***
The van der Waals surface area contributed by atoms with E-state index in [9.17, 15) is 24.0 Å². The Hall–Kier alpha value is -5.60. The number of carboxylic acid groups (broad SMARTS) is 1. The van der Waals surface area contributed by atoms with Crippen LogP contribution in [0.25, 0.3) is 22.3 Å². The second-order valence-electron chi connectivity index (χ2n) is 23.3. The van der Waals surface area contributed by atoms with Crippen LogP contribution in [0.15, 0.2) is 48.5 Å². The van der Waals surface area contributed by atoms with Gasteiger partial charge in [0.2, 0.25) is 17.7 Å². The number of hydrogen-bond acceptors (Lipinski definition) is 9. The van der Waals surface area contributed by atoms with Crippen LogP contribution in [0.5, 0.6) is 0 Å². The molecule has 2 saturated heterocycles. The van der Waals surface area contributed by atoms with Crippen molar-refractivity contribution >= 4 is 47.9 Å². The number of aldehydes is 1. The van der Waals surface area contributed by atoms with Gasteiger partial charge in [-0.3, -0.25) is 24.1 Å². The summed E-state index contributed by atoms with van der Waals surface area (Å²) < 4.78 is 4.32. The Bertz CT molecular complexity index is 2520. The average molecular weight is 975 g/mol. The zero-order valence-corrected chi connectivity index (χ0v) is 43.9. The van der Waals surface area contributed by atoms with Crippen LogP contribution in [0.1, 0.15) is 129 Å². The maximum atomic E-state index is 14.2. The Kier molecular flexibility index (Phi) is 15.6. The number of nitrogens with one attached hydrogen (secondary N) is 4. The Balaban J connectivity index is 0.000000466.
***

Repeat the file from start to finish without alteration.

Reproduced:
The van der Waals surface area contributed by atoms with E-state index in [9.17, 15) is 24.0 Å². The Hall–Kier alpha value is -5.60. The number of carboxylic acid groups (broad SMARTS) is 1. The van der Waals surface area contributed by atoms with Crippen LogP contribution in [0.25, 0.3) is 22.3 Å². The second-order valence-electron chi connectivity index (χ2n) is 23.3. The van der Waals surface area contributed by atoms with Crippen LogP contribution in [0.15, 0.2) is 48.5 Å². The van der Waals surface area contributed by atoms with Gasteiger partial charge in [0.2, 0.25) is 17.7 Å². The number of hydrogen-bond acceptors (Lipinski definition) is 9. The van der Waals surface area contributed by atoms with Crippen LogP contribution in [0.5, 0.6) is 0 Å². The molecule has 2 saturated heterocycles. The van der Waals surface area contributed by atoms with Crippen molar-refractivity contribution >= 4 is 47.9 Å². The number of aldehydes is 1. The van der Waals surface area contributed by atoms with Gasteiger partial charge in [-0.3, -0.25) is 24.1 Å². The summed E-state index contributed by atoms with van der Waals surface area (Å²) < 4.78 is 4.32. The Bertz CT molecular complexity index is 2520. The average molecular weight is 975 g/mol. The zero-order valence-corrected chi connectivity index (χ0v) is 43.9. The van der Waals surface area contributed by atoms with Crippen LogP contribution in [0.1, 0.15) is 129 Å². The maximum atomic E-state index is 14.2. The Kier molecular flexibility index (Phi) is 15.6. The number of nitrogens with one attached hydrogen (secondary N) is 4. The Balaban J connectivity index is 0.000000466.